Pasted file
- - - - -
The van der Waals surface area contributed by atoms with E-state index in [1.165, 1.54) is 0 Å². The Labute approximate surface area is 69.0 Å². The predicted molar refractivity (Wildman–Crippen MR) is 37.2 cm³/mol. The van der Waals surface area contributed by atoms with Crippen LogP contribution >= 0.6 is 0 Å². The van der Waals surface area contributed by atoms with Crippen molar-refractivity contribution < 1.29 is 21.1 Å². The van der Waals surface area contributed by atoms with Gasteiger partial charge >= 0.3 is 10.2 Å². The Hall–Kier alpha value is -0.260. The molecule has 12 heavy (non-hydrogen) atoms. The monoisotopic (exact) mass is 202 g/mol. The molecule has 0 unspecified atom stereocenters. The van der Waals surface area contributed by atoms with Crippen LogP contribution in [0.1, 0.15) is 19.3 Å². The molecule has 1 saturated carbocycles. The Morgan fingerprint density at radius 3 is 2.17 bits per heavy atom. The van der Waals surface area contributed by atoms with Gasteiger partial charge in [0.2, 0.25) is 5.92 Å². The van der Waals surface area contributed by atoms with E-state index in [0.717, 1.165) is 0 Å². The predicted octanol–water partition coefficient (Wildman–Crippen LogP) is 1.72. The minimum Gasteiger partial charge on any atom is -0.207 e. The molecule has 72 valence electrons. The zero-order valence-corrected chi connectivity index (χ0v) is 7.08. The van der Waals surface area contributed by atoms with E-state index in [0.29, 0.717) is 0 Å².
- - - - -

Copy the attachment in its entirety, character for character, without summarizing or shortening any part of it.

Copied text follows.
The van der Waals surface area contributed by atoms with E-state index in [1.165, 1.54) is 0 Å². The Labute approximate surface area is 69.0 Å². The predicted molar refractivity (Wildman–Crippen MR) is 37.2 cm³/mol. The van der Waals surface area contributed by atoms with Crippen LogP contribution >= 0.6 is 0 Å². The van der Waals surface area contributed by atoms with Crippen molar-refractivity contribution < 1.29 is 21.1 Å². The van der Waals surface area contributed by atoms with Gasteiger partial charge >= 0.3 is 10.2 Å². The Hall–Kier alpha value is -0.260. The molecule has 12 heavy (non-hydrogen) atoms. The monoisotopic (exact) mass is 202 g/mol. The molecule has 0 unspecified atom stereocenters. The van der Waals surface area contributed by atoms with Crippen LogP contribution in [0.1, 0.15) is 19.3 Å². The molecule has 1 saturated carbocycles. The Morgan fingerprint density at radius 3 is 2.17 bits per heavy atom. The van der Waals surface area contributed by atoms with Gasteiger partial charge in [0.2, 0.25) is 5.92 Å². The van der Waals surface area contributed by atoms with E-state index in [0.717, 1.165) is 0 Å². The predicted octanol–water partition coefficient (Wildman–Crippen LogP) is 1.72. The minimum Gasteiger partial charge on any atom is -0.207 e. The molecule has 72 valence electrons. The zero-order valence-corrected chi connectivity index (χ0v) is 7.08. The van der Waals surface area contributed by atoms with E-state index in [0.29, 0.717) is 0 Å².